January 9, 2020 / 2:41 PM / 14 days ago

Concerns over U.S. Latecoere purchase overblown: Dassault CEO

FILE PHOTO: Dassault Aviation Chairman and CEO Eric Trappier attends a visit at the assembly line for Indian Air Force Rafale fighter jets before a ceremony at the factory of French aircraft manufacturer Dassault Aviation in Merignac near Bordeaux, France, October 8, 2019. REUTERS/Regis Duvignau

PARIS (Reuters) - Concerns among French lawmakers about aerospace firm Latecoere’s (LAEP.PA) sale to a U.S. fund are “overblown”, the head of its major client Dassault Aviation said on Thursday.

Dassault (AVMD.PA) boss Eric Trappier was speaking as head of French aerospace industry body GIFAS, after 17 parliamentarians objected to Latecoere’s acquisition by Searchlight Capital, which took a controlling stake last month.

Latecoere, based in Toulouse, makes aircraft doors and fuselages and is developing phototronic technologies to deliver on-board internet access with light instead of wifi. Its 2018 sales amounted to 658 million euros ($731 million).

“Latecoere is not alone in the market, and it’s not strategic to the point where you could say the sky will fall in if (its) ownership wasn’t French,” the Dassault chief executive said in Paris. “It’s a bit overblown.”

Searchlight last year bought a 26% Latecoere stake from funds including Apollo Capital, before increasing the holding to 65.6% in a public offer backed by the French firm and approved under foreign investment vetting procedures.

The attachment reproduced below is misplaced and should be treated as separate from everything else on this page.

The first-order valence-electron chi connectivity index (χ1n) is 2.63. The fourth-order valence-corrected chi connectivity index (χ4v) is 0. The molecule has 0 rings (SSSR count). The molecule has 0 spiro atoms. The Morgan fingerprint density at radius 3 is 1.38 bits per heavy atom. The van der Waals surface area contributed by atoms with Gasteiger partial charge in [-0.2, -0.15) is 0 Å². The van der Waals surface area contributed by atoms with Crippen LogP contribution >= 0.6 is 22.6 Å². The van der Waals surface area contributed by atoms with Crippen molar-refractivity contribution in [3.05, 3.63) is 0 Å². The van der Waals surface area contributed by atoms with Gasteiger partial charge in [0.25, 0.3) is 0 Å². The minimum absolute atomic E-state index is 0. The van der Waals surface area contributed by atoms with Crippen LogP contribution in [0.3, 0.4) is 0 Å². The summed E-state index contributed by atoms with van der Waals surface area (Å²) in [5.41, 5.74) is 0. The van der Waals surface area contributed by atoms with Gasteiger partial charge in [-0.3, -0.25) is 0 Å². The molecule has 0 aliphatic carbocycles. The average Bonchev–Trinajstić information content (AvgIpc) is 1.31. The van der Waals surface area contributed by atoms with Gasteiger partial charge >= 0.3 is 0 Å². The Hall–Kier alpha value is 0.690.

The 17 members of the parliament’s defense and armed forces committee, most from the governing LREM party, had warned in a November letter that the 365 million euro ($406 million) deal raised “questions about the preservation of know-how and France’s defense industry base”, urging government intervention.

Dassault’s Trappier said France and Europe should take a more consistent approach to overseas investment that recognizes their industries’ need for foreign capital.

“This goes to the heart of our companies’ attractiveness to capital,” he said. “We do need international funds to invest in our firms - there’s no other solution.”

($1 = 0.8999 euros)

Reporting by Laurence Frost;Editing by Elaine Hardcastle

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